Green Park is a Royal park near Buckingham Palace that covers about forty seven acres. Originally the park was an area of swampy land used as a burial ground for the nearby leper hospital of St James. This hospital was closed during the Dissolution of the Monasteries and the land was enclosed by King Henry VIII and then became part of the estate of the Poulteney family. It was King Charles II (born 29 May 1630 – died 6 February 1685) who acquired the land from the Poulteney’s in 1668 and created Green Park.
It became notorious as a haunt for thieves and highwaymen and also as a venue for duels. One of Green Park’s famous duels was between John Hervey, 2nd Baron Hervey (born 13 October 1696 – died 5 August 1743) and William Pulteney, 1st Earl of Bath (born 22 March 1684 – died 7 July 1764) around 1730, however it is the events of a much earlier duel that reputedly haunt the Park on its anniversary.
The duel in question took place on the evening of Saturday, 11 January 1696 between Sir Henry Dutton Colt (died 25 April 1731) and the rakish womaniser Robert (Beau) Fielding (born circa1650 – died 12 May 1712). Sir Henry Dutton Colt, was a Member of Parliament and Adjutant to Prince Rupert of the Rhine. He was the 1st Baronet Colt after the Colt Baronetcy of St James’s-in-the-Fields was created for him on 2 March 1694. His opponent Robert Fielding was a notorious figure in 17th Century London known for duelling, gambling and bedding mistresses. He had been a member of King Charles II’s court and then supported the catholic King James II (born 14 October 1633 – died 16 September 1701) when he came to the throne, serving as a Member of Parliament and commanding a regiment. Following the Glorious Revolution of 1688 he joined King James II in excile in France though in 1696 he returned to England and was arrested as a Jacobite but was pardoned in 1697. It was during this time after having returned to London that he challenged Sir Henry Colt to the duel. According to Edward Walford’s Old and New London (Volume 4) (1878) ‘The spot chosen for this little passage of arms was at the back of Cleveland Court (which is now the site of Bridgewater House, Little St. James’s Street). This place was chosen, it is said, because the “Beau,” like the knights of old, wished to fight under the beautiful eyes of his mistress and future wife, the notorious (Barbara Palmer, 1st) Duchess of Cleveland (who later moved to Walpole House in 1700). It was stated at the time that Fielding, whose courage was none of the brightest, ran Sir Henry through the body before he had time to draw his sword; but the baronet disarmed him, notwithstanding this wound, and so the fight ended.’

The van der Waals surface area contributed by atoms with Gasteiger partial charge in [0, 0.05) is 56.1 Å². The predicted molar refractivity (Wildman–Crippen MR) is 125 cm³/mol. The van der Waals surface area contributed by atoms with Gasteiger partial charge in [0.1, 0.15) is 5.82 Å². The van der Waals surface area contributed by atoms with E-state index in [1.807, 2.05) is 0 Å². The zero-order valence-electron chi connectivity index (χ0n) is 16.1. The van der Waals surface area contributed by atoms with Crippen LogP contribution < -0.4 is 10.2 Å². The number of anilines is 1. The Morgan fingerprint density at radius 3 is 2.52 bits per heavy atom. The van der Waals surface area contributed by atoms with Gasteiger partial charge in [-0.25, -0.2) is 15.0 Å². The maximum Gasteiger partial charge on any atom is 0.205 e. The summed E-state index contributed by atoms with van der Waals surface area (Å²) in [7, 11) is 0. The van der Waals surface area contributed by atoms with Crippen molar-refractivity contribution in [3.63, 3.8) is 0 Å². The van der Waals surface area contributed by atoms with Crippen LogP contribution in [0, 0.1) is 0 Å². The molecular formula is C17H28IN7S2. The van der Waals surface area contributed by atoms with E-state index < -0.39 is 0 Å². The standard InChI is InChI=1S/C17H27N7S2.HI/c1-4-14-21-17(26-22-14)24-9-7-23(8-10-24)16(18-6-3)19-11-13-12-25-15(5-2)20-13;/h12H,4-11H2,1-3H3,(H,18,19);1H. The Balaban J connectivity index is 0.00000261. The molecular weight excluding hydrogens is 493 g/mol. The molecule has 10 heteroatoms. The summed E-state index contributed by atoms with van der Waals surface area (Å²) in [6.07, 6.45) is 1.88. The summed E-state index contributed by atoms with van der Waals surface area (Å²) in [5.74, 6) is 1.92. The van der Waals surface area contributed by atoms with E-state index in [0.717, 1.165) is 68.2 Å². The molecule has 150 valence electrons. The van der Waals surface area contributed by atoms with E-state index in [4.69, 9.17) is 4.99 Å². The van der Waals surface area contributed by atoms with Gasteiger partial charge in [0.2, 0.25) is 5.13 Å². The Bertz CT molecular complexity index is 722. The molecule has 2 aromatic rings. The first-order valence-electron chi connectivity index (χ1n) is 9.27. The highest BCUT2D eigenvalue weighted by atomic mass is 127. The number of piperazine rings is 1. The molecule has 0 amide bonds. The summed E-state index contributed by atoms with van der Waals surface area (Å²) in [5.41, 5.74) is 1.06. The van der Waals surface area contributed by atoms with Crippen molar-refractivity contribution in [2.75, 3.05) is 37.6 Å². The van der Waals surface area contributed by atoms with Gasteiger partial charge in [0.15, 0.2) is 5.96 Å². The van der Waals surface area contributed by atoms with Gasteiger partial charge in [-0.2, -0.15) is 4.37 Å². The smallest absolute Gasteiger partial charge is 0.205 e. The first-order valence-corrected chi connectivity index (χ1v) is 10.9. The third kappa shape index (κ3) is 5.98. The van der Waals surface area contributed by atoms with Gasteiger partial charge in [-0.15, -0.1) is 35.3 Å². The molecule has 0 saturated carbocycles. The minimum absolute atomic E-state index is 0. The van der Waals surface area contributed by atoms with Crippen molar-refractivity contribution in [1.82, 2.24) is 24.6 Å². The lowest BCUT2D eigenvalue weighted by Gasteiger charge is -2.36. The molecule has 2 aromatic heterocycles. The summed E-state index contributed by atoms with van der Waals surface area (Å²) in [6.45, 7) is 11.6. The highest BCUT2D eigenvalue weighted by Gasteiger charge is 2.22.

The sounds of heavy breathing and fighting are said to have been heard on the anniversary of the fight.
Tree of Death
In Green Park there is also said to be a tree that has been used that has been the site of many suicide hangings. This ‘Tree of Death’ is said to have a disturbing atmosphere that repel animals such as dogs and birds. An apparition of a tall shadow like figure is associated with the tree and the a noise like a chuckle.